MCCABE: That's a good question. No one seems to know. We hope that they will -- and expect them to arrive here sometime this morning.

QUESTION: As a general prognosis, is he serious with a danger of becoming critical, or is he serious on his way to fair?

MCCABE: He's just in serious condition and stable. He's stable and in serious condition.

Hopefully we'll be able to -- any type of improvement, we will report. And again, once the physician indicates to us that there is some kind of improvement, we will report that to you.

QUESTION: Is the attending physician the same who had seen him perhaps overnight and yesterday afternoon?

MCCABE: I would have to check that, I'm not quite sure as to whether or not that physician is the same physician that he has had since being admitted.

QUESTION: But any attending physician may be able to give him the OK to be moved, it's the person in charge of the ICU, is that right?

MCCABE: No, no. Each patient is admitted under an attending physician, the primary care physician, and that physician would determine if and when the patient is stable enough and medically stable enough that a transfer would not in any way jeopardize his condition.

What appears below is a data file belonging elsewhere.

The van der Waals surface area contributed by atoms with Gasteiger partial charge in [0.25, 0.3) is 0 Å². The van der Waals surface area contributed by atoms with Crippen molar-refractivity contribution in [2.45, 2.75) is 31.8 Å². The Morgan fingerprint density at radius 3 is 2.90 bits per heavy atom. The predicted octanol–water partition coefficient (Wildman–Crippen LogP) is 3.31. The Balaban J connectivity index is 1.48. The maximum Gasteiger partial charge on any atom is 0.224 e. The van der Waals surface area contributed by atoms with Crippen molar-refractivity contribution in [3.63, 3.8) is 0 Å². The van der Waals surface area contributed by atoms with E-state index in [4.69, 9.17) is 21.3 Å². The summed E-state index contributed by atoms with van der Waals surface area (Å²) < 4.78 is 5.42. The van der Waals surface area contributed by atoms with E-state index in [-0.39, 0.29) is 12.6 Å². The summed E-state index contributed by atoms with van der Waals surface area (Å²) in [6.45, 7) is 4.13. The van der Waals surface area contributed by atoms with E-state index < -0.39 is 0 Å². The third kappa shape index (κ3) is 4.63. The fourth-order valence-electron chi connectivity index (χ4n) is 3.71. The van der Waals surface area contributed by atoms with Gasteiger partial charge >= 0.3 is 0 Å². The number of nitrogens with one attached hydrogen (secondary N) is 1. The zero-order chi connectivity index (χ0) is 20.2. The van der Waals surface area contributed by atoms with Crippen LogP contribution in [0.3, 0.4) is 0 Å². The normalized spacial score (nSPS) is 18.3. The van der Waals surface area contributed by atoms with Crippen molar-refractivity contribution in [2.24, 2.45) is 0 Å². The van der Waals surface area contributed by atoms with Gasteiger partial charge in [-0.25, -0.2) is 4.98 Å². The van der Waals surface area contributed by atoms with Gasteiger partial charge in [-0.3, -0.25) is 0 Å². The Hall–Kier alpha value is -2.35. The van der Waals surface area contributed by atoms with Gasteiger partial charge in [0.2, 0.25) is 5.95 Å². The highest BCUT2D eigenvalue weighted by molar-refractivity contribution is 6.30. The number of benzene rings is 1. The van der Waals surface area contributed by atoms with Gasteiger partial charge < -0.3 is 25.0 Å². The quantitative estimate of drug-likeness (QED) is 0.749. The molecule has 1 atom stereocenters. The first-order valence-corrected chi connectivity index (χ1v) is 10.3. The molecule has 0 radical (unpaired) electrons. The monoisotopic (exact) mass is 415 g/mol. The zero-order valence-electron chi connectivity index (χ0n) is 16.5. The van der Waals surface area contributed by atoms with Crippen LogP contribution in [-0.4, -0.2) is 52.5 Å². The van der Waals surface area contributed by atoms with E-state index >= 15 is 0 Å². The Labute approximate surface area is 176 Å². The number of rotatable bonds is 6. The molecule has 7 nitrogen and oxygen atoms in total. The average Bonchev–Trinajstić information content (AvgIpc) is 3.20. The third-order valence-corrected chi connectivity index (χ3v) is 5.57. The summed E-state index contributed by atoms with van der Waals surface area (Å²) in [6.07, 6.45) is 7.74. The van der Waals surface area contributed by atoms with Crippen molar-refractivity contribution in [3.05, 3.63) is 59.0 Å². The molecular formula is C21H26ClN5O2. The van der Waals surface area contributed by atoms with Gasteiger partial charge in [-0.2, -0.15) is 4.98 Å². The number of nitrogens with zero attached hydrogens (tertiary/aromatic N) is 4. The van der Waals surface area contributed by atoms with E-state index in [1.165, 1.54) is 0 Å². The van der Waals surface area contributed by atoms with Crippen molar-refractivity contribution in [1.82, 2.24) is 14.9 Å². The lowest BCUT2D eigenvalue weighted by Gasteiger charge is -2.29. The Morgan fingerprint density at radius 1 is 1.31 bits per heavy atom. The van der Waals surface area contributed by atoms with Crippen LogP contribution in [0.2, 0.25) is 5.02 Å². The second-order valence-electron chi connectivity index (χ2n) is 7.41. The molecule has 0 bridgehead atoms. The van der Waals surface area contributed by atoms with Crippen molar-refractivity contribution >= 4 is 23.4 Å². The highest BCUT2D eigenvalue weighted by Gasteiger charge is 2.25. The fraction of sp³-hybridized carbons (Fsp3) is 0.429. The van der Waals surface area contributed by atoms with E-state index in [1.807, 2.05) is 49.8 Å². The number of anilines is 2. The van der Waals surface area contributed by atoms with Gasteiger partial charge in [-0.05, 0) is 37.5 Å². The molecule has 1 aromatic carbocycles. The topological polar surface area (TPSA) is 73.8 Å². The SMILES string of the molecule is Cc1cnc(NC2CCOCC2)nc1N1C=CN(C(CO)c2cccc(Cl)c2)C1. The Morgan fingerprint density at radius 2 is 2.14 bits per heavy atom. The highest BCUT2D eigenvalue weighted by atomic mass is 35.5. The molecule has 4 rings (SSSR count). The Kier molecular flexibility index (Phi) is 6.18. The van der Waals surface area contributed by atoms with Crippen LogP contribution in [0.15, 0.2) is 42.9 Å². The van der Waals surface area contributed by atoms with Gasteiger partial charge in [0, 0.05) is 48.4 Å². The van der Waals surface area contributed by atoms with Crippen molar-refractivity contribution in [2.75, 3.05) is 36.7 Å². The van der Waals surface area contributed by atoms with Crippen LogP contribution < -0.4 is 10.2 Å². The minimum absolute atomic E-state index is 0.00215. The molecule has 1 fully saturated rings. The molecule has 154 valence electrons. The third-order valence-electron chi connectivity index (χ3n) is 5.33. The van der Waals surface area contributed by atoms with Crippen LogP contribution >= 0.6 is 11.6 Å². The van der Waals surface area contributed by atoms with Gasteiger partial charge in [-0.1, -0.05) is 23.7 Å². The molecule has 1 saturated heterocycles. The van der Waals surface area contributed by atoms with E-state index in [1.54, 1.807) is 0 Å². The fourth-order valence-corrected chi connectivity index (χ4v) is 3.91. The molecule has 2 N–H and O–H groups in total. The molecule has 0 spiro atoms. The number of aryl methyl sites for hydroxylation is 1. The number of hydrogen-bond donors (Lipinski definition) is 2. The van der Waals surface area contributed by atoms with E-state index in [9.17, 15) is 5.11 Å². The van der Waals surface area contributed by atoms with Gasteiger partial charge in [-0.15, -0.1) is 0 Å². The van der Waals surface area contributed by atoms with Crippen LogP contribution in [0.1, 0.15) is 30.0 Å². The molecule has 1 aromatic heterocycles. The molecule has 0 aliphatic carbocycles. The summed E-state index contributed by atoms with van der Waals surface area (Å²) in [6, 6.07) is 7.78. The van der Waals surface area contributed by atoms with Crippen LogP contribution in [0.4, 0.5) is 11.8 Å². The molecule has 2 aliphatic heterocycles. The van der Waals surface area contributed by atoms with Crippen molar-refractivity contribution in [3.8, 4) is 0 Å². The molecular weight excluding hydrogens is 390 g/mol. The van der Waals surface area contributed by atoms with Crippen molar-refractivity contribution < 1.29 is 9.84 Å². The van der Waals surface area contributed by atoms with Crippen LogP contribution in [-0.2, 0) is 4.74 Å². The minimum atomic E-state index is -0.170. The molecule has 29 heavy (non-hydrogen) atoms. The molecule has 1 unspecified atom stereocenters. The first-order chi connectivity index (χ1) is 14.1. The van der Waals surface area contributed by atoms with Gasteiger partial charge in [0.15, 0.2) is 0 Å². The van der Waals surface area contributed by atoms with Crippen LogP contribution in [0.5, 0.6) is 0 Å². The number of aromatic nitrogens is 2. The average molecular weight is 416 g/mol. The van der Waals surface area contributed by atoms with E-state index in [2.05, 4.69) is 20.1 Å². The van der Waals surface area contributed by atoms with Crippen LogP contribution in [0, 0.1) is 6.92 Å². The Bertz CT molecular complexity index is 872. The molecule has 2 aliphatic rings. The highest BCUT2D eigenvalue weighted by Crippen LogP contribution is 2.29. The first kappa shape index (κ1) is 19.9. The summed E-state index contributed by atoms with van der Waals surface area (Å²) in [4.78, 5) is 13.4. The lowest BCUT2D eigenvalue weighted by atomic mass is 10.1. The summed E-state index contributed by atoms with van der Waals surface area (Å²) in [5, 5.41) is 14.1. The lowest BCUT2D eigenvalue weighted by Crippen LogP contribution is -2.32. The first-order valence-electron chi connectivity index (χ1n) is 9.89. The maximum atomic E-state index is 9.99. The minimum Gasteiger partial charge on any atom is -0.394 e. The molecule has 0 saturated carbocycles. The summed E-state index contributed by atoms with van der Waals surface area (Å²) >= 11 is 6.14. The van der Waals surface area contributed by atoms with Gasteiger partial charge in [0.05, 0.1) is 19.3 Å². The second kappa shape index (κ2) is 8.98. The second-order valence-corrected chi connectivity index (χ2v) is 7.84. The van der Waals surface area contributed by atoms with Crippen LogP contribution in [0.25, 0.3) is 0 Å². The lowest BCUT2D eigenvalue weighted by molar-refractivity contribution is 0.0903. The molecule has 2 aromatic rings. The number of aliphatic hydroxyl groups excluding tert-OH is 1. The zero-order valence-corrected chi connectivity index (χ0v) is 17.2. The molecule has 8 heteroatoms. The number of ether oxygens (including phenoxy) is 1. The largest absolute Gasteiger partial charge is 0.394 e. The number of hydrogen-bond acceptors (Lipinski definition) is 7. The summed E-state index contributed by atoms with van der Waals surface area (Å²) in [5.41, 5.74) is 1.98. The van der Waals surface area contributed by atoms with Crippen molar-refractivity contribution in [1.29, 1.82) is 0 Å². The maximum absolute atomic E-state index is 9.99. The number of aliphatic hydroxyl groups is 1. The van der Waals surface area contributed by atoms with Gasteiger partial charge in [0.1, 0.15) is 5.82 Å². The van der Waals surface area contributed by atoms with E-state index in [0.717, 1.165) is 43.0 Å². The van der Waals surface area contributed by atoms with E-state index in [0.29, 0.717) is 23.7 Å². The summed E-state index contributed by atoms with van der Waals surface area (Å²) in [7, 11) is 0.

QUESTION: Can you describe the type of specialist who is treating him?

MCCABE: At this point, his attending physician is a primary care physician. I'm not a...


MCCABE: That I don't know. We'll have to check on that. I'm just aware of his attending physician, who's a primary care physician.


MCCABE: Actually the atmosphere -- it was a very calm night. Everyone from staff to the law enforcement officials who were there have been very cooperative. We certainly don't often have this type of situation happen here, but I think considered the attention that we've gotten over the past 24 hours, that certainly every -- everyone has handled things well, and everything is basically calm and running according to plan within the hospital.

QUESTION: Has there been (UNINTELLIGIBLE) transfer the other patients? I mean, are they -- the other patients, have they been moved out of the area, there's enough room and enough services for them?

MCCABE: Actually, I don't know if I told you or not, but when we realized last evening that Mr. Edmunds would be staying with us overnight and perhaps even into the day today, we did partially reopen the critical care/intensive care unit. Initially, all of the other patients were moved out of the unit to other areas in the hospital, and it was secured, and Mr. Edmunds was the only patient there.